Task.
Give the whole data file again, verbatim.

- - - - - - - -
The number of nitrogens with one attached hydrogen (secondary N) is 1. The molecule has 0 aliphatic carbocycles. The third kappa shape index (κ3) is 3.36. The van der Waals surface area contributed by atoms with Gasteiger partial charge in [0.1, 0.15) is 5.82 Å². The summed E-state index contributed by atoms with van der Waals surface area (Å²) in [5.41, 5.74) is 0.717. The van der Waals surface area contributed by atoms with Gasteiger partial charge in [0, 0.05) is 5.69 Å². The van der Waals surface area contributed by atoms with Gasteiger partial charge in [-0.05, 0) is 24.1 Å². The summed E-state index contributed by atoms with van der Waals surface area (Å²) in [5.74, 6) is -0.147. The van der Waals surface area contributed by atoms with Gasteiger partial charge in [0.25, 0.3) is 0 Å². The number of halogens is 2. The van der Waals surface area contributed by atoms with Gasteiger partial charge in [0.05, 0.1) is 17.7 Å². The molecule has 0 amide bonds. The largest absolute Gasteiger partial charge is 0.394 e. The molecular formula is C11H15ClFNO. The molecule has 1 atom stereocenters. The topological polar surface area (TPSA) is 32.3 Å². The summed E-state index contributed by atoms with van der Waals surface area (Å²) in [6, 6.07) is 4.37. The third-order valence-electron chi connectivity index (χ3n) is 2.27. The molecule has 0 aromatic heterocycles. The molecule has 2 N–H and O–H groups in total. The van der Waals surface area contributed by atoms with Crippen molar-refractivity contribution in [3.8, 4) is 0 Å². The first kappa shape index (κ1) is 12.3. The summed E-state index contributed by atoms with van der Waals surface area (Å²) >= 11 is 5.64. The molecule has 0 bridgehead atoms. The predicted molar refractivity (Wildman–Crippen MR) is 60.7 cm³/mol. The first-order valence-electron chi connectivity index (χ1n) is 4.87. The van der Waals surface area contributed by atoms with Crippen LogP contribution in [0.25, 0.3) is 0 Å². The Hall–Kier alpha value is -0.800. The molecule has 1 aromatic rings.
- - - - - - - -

The number of nitrogens with one attached hydrogen (secondary N) is 1. The molecule has 0 aliphatic carbocycles. The third kappa shape index (κ3) is 3.36. The van der Waals surface area contributed by atoms with Gasteiger partial charge in [0.1, 0.15) is 5.82 Å². The summed E-state index contributed by atoms with van der Waals surface area (Å²) in [5.41, 5.74) is 0.717. The van der Waals surface area contributed by atoms with Gasteiger partial charge in [0, 0.05) is 5.69 Å². The van der Waals surface area contributed by atoms with Gasteiger partial charge in [-0.05, 0) is 24.1 Å². The summed E-state index contributed by atoms with van der Waals surface area (Å²) in [5.74, 6) is -0.147. The van der Waals surface area contributed by atoms with Gasteiger partial charge in [0.25, 0.3) is 0 Å². The number of halogens is 2. The van der Waals surface area contributed by atoms with Gasteiger partial charge in [0.05, 0.1) is 17.7 Å². The molecule has 0 amide bonds. The largest absolute Gasteiger partial charge is 0.394 e. The molecular formula is C11H15ClFNO. The molecule has 1 atom stereocenters. The topological polar surface area (TPSA) is 32.3 Å². The summed E-state index contributed by atoms with van der Waals surface area (Å²) in [6, 6.07) is 4.37. The third-order valence-electron chi connectivity index (χ3n) is 2.27. The molecule has 0 aromatic heterocycles. The molecule has 2 N–H and O–H groups in total. The van der Waals surface area contributed by atoms with Crippen molar-refractivity contribution in [3.8, 4) is 0 Å². The first kappa shape index (κ1) is 12.3. The summed E-state index contributed by atoms with van der Waals surface area (Å²) >= 11 is 5.64. The molecule has 0 bridgehead atoms. The predicted molar refractivity (Wildman–Crippen MR) is 60.7 cm³/mol. The first-order valence-electron chi connectivity index (χ1n) is 4.87. The van der Waals surface area contributed by atoms with Crippen LogP contribution in [0.25, 0.3) is 0 Å². The Hall–Kier alpha value is -0.800. The molecule has 1 aromatic rings.